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10/22/2021
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The top consumer protection agency in the U.S. examined internet service providers' use of Americans' data, and it doesn't bode well for privacy. And two bulletproof web operators are sentenced to prison time. This is CyberScoop for October 22, 2021.

Internet providers fail to inform Americans about use of sensitive data

Internet service providers fail to disclose to consumers how they use sensitive data, obscure privacy practices and make it difficult to opt-out of collection, according to a report released Thursday by the Federal Trade Commission. The study signals that telecoms may not escape the agency’s efforts to establish consumer privacy protections, even as platforms like Facebook and Google dominate the conversation. “While several ISPs in our study tell consumers they will not sell their data, they fail to reveal to consumers the myriad of ways that their data can be used, transferred, or monetized outside of selling it, often burying such disclosures in the fine print of their privacy policies,” the report concludes. Tonya Riley breaks it down.


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As attention grows, #ShareTheMicInCyber leaders explain why mid-career talent matters

#ShareTheMicInCyber, a group dedicated to boosting diversity in the cyber field, today is holding a fourth online conversation pairing Black practitioners with allies in the security sector to highlight Black talent. “Individual action is extremely important and can catalyze collective action,” co-founder Camille Stewart said at CyberWeek. “Grassroots movements like #ShareTheMicInCyber can help break down the trust silos that plague our industry and cripple progress.” The lesson seems especially pertinent as government agencies have in recent months had to grapple with the challenge of filling critical cybersecurity jobs. Tonya explains.


Hosting operators sentenced for role in aiding spread of malware that stole $100M

A federal judge sentenced two men to multi-year prison terms for their role in providing services to cybercriminals, including some big name malware that cost victims millions of dollars in losses, the Justice Department said. Chief Judge Denise Page Hood of the U.S. District Court for the Eastern District of Michigan gave Pavel Stassi of Estonia 24 months in prison and Aleksandr Skorodumov of Lithuania received 48 months after pleading guilty to one count each of RICO conspiracy. The two men were part of a larger operation providing “bulletproof hosting,” which involved hosting rented IP addresses, servers, domains and malware to scammers in a way that provided more anonymity and protection from law enforcement than more legitimate hosting providers would provide. Tim Starks looks closer.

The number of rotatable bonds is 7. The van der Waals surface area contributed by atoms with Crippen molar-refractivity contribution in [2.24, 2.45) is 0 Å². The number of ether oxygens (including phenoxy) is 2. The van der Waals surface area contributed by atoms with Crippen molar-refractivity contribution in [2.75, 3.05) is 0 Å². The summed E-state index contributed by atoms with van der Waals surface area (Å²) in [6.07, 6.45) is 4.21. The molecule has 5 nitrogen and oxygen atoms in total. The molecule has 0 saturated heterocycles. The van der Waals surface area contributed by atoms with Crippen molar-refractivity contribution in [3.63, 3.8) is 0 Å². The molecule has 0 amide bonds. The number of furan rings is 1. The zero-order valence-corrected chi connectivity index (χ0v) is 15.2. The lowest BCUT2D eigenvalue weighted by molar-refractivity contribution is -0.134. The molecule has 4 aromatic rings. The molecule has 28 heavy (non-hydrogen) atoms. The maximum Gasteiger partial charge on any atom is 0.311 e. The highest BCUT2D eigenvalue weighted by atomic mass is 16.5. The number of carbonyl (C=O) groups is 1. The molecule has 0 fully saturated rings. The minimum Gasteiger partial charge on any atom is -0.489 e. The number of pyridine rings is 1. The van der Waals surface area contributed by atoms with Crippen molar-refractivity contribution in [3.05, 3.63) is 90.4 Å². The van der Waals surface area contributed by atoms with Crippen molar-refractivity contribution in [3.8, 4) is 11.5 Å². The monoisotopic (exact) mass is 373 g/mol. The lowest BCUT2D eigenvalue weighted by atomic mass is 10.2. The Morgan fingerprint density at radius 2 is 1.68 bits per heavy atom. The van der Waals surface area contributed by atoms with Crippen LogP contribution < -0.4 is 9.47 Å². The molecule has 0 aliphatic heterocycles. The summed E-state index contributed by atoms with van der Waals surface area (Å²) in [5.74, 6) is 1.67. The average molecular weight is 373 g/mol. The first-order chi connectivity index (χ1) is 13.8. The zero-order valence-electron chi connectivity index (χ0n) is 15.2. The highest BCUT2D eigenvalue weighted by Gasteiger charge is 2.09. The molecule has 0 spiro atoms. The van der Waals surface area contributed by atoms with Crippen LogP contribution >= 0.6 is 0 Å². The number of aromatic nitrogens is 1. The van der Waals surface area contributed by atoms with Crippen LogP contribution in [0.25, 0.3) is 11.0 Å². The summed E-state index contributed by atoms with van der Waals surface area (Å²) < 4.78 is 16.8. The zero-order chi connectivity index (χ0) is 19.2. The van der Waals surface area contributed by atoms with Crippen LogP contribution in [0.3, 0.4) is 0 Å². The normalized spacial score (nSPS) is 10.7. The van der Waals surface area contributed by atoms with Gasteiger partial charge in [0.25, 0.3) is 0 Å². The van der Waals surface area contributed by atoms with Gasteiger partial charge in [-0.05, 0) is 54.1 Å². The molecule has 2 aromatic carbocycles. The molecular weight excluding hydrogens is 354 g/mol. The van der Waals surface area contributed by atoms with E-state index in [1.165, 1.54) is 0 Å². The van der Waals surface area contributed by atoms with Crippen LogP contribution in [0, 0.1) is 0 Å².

Missouri auditor finds cyber hygiene lapses across local governments

Local governments in Missouri should take steps to improve their cybersecurity postures, according to a report from Missouri State Auditor Nicole Galloway. The report is a compilation of 11 audits conducted between July 2020 and June 2021 on the cybersecurity practices of certain school districts, courts, counties and cities in Missouri. Galloway’s new publication offered cybersecurity recommendations to each organization in response to each individual audit, but also found several common mistakes across the 11 local reviews, including not changing passwords regularly, not backing up data securely and not locking computers after unsuccessful log-in attempts. The lack of basic cyber hygiene puts local agencies at risk for “hacking, theft and other disruptions,” state officials said. Ryan Johnston has more at StateScoop.


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